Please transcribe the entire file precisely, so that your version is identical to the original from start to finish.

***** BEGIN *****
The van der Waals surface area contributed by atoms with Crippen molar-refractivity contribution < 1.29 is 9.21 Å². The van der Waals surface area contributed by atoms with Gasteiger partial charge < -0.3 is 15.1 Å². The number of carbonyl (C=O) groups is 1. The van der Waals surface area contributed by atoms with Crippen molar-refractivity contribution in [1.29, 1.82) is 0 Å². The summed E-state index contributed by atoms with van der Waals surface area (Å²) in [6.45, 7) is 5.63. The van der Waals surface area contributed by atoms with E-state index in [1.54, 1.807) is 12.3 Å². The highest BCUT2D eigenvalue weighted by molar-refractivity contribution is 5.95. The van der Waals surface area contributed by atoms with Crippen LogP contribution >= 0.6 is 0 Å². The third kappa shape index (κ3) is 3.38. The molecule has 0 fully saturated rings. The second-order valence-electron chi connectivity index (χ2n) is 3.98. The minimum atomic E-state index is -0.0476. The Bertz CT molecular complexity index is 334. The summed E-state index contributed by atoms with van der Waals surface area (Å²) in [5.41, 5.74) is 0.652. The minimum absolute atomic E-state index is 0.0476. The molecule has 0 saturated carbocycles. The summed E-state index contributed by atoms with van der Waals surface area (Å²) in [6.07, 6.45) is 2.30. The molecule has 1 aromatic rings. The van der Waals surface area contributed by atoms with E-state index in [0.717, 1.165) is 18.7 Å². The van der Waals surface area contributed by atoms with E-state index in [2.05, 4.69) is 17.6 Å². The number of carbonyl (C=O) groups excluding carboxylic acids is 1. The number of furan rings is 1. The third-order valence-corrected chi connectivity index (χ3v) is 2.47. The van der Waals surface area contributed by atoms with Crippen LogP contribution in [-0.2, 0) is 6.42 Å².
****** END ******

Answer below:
The van der Waals surface area contributed by atoms with Crippen molar-refractivity contribution < 1.29 is 9.21 Å². The van der Waals surface area contributed by atoms with Gasteiger partial charge < -0.3 is 15.1 Å². The number of carbonyl (C=O) groups is 1. The van der Waals surface area contributed by atoms with Crippen molar-refractivity contribution in [1.29, 1.82) is 0 Å². The summed E-state index contributed by atoms with van der Waals surface area (Å²) in [6.45, 7) is 5.63. The van der Waals surface area contributed by atoms with E-state index in [1.54, 1.807) is 12.3 Å². The highest BCUT2D eigenvalue weighted by molar-refractivity contribution is 5.95. The van der Waals surface area contributed by atoms with Crippen LogP contribution >= 0.6 is 0 Å². The third kappa shape index (κ3) is 3.38. The molecule has 0 fully saturated rings. The second-order valence-electron chi connectivity index (χ2n) is 3.98. The minimum atomic E-state index is -0.0476. The Bertz CT molecular complexity index is 334. The summed E-state index contributed by atoms with van der Waals surface area (Å²) in [5.41, 5.74) is 0.652. The minimum absolute atomic E-state index is 0.0476. The molecule has 0 saturated carbocycles. The summed E-state index contributed by atoms with van der Waals surface area (Å²) in [6.07, 6.45) is 2.30. The molecule has 1 aromatic rings. The van der Waals surface area contributed by atoms with E-state index in [0.717, 1.165) is 18.7 Å². The van der Waals surface area contributed by atoms with E-state index in [2.05, 4.69) is 17.6 Å². The number of carbonyl (C=O) groups excluding carboxylic acids is 1. The number of furan rings is 1. The third-order valence-corrected chi connectivity index (χ3v) is 2.47. The van der Waals surface area contributed by atoms with Crippen LogP contribution in [-0.2, 0) is 6.42 Å².